Spectrum of Congenital Heart Diseases in Eastern Nepal: A tertiary care hospital experience
Keywords:Congenital heart diseases, paediatric cardiology, paediatric echocardiography
Background & Objectives: Congenital heart diseases are neglected especially in world’s poorest nations and appear to be ignored and unexplored dimension of health. The exact prevalence and spectrum of congenital heart diseases in Nepal is largely unknown. The aim of this study was to describe the local experience on the magnitude and the pattern of congenital heart disease in order to increase the awareness of the public and health policy makers on its burden in Nepal.
Materials & Methods: This is an observational hospital based study carried out in a tertiary care hospital in Eastern Nepal. The duration of this study was from April 2015 to July 2016. The echocardiography reports of all patients clinically suspected of having congenital heart disease were retrieved, and their diagnostic details were extracted. Only patients of day one of life to 14 years of age were included. Congenital heart diseases like bicuspid aortic valve, mitral valve prolapse and various inherited cardiomyopathies were excluded.
Results: A total of 330 echocardiograms were performed for clinically suspected congenital heart disease. The mean age of study population was 22.31±34.08 months with male to female ratio of 1.2:1. 23% of clinically suspected congenital heart disease cases turned out to have normal echocardiography. Acyanotic congenital heart disease was most common (81.5%) followed by cyanotic congenital heart disease (14.2%) and obstructive congenital heart disease (4.3%). Atrial septal defect was found to be the most common form of acyanotic congenital heart disease (52%) which was followed by ventricular septal defect (28.8%) and patent ductus arteriosus (14.8%). Tetralogy of Fallot and double outlet right ventricle were the most common form of cyanotic CHD representing 44.4% of all cyanotic patients. Pulmonary stenosis was the most common obstructive congenital heart disease observed in this study population (63.6%). Rarer entities, like d-transposition of great arteries, congenitally corrected transposition of great arteries, various types of total anomalous pulmonary venous drainage, double inlet left ventricle, interrupted aortic arch, Shone complex, etc. were also observed, however represented only the minority of the study population.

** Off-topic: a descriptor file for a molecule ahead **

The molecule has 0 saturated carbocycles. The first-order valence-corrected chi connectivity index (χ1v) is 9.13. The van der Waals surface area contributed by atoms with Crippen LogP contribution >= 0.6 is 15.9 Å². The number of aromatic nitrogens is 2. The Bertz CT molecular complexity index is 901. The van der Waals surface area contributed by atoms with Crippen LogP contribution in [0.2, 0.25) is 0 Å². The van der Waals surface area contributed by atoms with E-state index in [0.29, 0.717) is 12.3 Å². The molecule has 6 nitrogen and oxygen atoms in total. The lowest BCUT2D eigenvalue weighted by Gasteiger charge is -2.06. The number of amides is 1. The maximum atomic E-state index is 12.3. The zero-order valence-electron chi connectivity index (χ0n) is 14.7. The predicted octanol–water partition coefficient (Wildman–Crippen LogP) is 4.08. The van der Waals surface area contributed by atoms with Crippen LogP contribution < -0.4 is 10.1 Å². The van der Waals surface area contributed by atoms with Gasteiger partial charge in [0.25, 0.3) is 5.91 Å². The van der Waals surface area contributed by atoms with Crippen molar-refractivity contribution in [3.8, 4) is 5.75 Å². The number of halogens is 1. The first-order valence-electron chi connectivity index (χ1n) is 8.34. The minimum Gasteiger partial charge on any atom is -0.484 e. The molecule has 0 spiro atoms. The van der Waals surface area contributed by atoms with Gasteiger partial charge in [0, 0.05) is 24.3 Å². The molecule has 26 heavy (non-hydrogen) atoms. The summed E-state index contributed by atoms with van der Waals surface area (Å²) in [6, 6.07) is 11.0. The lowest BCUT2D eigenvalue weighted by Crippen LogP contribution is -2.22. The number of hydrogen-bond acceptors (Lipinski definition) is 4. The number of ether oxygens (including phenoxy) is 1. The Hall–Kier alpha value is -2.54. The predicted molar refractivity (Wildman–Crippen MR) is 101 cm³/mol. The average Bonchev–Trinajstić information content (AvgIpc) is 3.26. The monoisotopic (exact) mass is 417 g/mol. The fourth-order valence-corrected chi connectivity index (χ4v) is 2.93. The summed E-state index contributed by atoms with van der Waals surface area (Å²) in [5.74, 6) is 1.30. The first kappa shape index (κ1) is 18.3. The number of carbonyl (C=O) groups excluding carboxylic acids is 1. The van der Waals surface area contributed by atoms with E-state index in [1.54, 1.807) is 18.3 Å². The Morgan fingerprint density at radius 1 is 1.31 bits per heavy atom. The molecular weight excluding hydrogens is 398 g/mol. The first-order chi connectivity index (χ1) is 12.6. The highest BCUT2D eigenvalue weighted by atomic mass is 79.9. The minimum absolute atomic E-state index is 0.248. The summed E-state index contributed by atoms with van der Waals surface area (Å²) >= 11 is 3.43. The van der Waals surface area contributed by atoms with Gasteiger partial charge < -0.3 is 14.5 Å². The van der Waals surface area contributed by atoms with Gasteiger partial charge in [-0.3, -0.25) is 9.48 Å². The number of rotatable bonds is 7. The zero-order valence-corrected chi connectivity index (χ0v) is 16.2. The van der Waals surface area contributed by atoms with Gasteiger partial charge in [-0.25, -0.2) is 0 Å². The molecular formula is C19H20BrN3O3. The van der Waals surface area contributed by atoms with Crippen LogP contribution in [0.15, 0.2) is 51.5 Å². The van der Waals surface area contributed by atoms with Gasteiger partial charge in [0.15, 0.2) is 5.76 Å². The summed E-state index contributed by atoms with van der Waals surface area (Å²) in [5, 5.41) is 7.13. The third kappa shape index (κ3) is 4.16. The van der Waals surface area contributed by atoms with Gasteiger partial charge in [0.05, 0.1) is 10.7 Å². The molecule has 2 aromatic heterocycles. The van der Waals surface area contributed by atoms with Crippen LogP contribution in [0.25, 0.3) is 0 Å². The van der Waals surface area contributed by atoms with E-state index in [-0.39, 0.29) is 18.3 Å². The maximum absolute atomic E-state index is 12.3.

Conclusion: The spectrum of congenital heart disease seen in this study very likely and only represents the tip of the iceberg. Public awareness programmes and training of health care personnel needs to be emphasized in order to facilitate its early diagnosis and improve its outcome.